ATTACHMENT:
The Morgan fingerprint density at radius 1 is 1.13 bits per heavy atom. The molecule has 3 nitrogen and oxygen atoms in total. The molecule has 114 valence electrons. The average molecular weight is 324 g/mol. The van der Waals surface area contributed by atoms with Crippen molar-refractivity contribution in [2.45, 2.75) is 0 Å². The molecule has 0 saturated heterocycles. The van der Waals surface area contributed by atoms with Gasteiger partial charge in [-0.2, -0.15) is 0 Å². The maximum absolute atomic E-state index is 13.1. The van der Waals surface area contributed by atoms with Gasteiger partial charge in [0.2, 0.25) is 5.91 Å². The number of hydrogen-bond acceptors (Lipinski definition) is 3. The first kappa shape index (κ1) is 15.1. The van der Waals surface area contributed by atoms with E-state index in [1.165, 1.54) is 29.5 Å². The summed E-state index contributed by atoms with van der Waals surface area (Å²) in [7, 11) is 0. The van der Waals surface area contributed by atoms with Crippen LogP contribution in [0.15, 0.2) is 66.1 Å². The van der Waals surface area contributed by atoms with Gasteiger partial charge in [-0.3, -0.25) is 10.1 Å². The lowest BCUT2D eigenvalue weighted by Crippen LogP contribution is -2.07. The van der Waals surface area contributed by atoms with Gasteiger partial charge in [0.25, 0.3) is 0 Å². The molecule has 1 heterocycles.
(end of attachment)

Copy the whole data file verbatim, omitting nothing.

The Morgan fingerprint density at radius 1 is 1.13 bits per heavy atom. The molecule has 3 nitrogen and oxygen atoms in total. The molecule has 114 valence electrons. The average molecular weight is 324 g/mol. The van der Waals surface area contributed by atoms with Crippen molar-refractivity contribution in [2.45, 2.75) is 0 Å². The molecule has 0 saturated heterocycles. The van der Waals surface area contributed by atoms with Gasteiger partial charge in [-0.2, -0.15) is 0 Å². The maximum absolute atomic E-state index is 13.1. The van der Waals surface area contributed by atoms with Gasteiger partial charge in [0.2, 0.25) is 5.91 Å². The number of hydrogen-bond acceptors (Lipinski definition) is 3. The first kappa shape index (κ1) is 15.1. The van der Waals surface area contributed by atoms with E-state index in [1.165, 1.54) is 29.5 Å². The summed E-state index contributed by atoms with van der Waals surface area (Å²) in [7, 11) is 0. The van der Waals surface area contributed by atoms with Crippen LogP contribution in [0.15, 0.2) is 66.1 Å². The van der Waals surface area contributed by atoms with Gasteiger partial charge in [-0.3, -0.25) is 10.1 Å². The lowest BCUT2D eigenvalue weighted by Crippen LogP contribution is -2.07. The van der Waals surface area contributed by atoms with Gasteiger partial charge in [0.25, 0.3) is 0 Å². The molecule has 1 heterocycles.